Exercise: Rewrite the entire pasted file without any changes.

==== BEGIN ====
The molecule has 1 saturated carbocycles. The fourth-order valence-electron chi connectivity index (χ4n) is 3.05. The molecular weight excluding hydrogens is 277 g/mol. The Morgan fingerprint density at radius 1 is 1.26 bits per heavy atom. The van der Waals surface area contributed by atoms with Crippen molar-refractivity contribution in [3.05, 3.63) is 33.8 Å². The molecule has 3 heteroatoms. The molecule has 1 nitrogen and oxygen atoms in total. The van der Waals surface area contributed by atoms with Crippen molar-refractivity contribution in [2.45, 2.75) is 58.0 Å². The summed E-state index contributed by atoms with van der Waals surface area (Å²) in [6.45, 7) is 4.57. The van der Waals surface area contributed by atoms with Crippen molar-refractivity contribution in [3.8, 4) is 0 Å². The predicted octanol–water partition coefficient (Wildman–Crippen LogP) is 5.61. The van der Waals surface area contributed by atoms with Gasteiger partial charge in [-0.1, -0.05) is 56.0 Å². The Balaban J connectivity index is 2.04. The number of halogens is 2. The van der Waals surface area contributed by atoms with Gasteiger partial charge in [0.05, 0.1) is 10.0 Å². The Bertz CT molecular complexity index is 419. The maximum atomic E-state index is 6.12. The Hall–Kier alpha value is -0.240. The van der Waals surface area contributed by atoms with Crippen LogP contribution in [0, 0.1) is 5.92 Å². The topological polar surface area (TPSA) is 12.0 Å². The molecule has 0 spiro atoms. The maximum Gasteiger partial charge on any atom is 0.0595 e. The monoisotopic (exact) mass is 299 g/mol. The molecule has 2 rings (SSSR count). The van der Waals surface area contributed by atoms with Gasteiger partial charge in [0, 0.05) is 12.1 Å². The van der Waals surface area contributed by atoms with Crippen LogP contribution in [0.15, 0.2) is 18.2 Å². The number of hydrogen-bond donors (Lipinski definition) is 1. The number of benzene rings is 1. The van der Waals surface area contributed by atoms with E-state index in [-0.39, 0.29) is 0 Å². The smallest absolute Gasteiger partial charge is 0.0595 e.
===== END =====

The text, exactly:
The molecule has 1 saturated carbocycles. The fourth-order valence-electron chi connectivity index (χ4n) is 3.05. The molecular weight excluding hydrogens is 277 g/mol. The Morgan fingerprint density at radius 1 is 1.26 bits per heavy atom. The van der Waals surface area contributed by atoms with Crippen molar-refractivity contribution in [3.05, 3.63) is 33.8 Å². The molecule has 3 heteroatoms. The molecule has 1 nitrogen and oxygen atoms in total. The van der Waals surface area contributed by atoms with Crippen molar-refractivity contribution in [2.45, 2.75) is 58.0 Å². The summed E-state index contributed by atoms with van der Waals surface area (Å²) in [6.45, 7) is 4.57. The van der Waals surface area contributed by atoms with Crippen molar-refractivity contribution in [3.8, 4) is 0 Å². The predicted octanol–water partition coefficient (Wildman–Crippen LogP) is 5.61. The van der Waals surface area contributed by atoms with Gasteiger partial charge in [-0.1, -0.05) is 56.0 Å². The Balaban J connectivity index is 2.04. The number of halogens is 2. The van der Waals surface area contributed by atoms with Gasteiger partial charge in [0.05, 0.1) is 10.0 Å². The Bertz CT molecular complexity index is 419. The maximum atomic E-state index is 6.12. The Hall–Kier alpha value is -0.240. The van der Waals surface area contributed by atoms with Crippen LogP contribution in [0, 0.1) is 5.92 Å². The topological polar surface area (TPSA) is 12.0 Å². The molecule has 0 spiro atoms. The maximum Gasteiger partial charge on any atom is 0.0595 e. The monoisotopic (exact) mass is 299 g/mol. The molecule has 2 rings (SSSR count). The van der Waals surface area contributed by atoms with Gasteiger partial charge in [0, 0.05) is 12.1 Å². The van der Waals surface area contributed by atoms with Crippen LogP contribution in [0.15, 0.2) is 18.2 Å². The number of hydrogen-bond donors (Lipinski definition) is 1. The number of benzene rings is 1. The van der Waals surface area contributed by atoms with E-state index in [-0.39, 0.29) is 0 Å². The smallest absolute Gasteiger partial charge is 0.0595 e.